This is the only comment I shall make on Campbell’s diaries.
I presume Alasdair Campbell’s Diaries are as truthful and unspun as his Dossier on Iraqi WMD. I took this phrase from the publisher’s blurb on Amazon:
here is Tony Blair up close and personal, taking the decisions that affected the lives of millions
“Affected” appears to be a misprint for “Ended”.
I can guarantee you that there is infinitely more genuine insight into how government operated in the Blair era in Murder in Samarkand than in The Blair Years. Yet since the publication of Murder in Samarkand I have had no BBC TV interview about the book and a single BBC Radio interview, on BBC Radio Scotland. Campbell, by contrast, has had eighteen substantial BBC TV programme features so far in addition to a three part serialisation. Christopher Meyer – whose sales I have now overtaken – also received infinitely more BBC coverage than I, as did Lance Price. The distinction is, of course, that they all supported the invasion of Iraq.
The cheerful news is that Murder in Samarkand has now steamed past 20,000 copies sold, even ahead of the US launch in October and, of course, the film version. It also means we have sold nearly six times as many as David Blunkett, who again got infinitely more BBC coverage – and ten times the advance. So, slowly, word of mouth and reader opinion can counter, to some extent, publicity machines. But remember that publishers reckon an endorsement from Richard and Judy adds at least 200,000 to sales.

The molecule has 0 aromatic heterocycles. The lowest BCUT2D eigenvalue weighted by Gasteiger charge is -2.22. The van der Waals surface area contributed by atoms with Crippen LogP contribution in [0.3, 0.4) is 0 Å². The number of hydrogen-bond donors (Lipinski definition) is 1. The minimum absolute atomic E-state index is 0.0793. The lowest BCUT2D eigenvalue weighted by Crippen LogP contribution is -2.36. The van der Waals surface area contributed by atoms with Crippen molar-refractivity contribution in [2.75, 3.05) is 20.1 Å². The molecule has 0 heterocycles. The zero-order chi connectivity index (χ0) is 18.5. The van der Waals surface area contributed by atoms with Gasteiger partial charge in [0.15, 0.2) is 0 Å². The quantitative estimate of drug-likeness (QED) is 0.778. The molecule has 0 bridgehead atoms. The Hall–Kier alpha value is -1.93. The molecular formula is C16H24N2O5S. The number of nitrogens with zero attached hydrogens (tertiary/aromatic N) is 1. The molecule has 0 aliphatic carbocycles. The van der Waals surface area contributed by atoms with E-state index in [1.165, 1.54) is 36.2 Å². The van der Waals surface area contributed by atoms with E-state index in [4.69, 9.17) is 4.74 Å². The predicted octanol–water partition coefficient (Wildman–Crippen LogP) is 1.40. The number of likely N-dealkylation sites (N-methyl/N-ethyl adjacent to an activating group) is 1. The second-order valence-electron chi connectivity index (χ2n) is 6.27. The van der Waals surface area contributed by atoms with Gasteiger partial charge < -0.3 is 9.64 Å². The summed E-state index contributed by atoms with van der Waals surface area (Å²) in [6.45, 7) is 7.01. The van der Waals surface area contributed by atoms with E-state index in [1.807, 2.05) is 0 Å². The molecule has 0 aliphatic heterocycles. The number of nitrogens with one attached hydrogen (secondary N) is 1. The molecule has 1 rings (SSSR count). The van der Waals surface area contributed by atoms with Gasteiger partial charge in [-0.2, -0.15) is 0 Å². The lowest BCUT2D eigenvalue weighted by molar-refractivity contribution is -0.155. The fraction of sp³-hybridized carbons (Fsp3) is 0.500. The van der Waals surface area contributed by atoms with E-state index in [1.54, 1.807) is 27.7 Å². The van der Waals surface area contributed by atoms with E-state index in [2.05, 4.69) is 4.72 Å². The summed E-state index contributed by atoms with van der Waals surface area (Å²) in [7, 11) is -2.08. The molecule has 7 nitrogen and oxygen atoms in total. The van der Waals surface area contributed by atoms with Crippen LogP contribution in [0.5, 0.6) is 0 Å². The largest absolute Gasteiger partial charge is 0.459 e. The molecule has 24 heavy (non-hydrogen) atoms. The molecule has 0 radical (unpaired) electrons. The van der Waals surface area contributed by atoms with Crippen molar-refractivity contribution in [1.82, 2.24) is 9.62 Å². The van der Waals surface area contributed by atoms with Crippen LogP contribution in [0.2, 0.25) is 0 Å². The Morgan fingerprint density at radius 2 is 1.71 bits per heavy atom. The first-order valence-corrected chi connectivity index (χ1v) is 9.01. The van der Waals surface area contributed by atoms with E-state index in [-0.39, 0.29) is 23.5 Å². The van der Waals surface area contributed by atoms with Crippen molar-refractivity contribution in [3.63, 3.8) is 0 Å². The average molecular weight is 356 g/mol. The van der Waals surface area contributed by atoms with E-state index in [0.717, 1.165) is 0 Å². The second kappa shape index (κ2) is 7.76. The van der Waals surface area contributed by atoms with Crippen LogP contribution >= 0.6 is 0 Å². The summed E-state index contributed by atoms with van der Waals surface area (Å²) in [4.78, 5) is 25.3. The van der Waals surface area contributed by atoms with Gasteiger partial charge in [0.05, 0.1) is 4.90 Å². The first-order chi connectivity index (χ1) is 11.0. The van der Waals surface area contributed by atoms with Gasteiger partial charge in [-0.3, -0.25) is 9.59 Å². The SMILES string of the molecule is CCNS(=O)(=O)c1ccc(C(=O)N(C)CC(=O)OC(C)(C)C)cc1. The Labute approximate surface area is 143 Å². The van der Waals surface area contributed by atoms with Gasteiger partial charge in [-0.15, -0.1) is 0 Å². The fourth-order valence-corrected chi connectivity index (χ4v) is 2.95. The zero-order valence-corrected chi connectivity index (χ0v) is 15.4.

I think there needs to be an investigation into the practice by publishers of paying massive advances to politicians, which they know will never be recouped. Blunkett got ten times the advance I did, and he sold a sixth of the books. By my reckoning about ‘193,000 of his advance is still outstanding. Campbell will have to sell over half a million books to reach his advance. These are not commercial deals, they are backhanders from publishers. The deals are reached while people are still in office – therefore, it is a bribe. Blair reportedly put the agreed advance for his memoirs against the Connaught Square mansion. He would have to sell over 6 million copies to clear his advance.
Advances, like loans for peerages, are non-repayable if you don’t clear. This is yet another way our politicos are bought by big business groups. Rupert Murdoch is the largest owner of publishing houses in the UK, followed by German conglomerate Bertelsmann.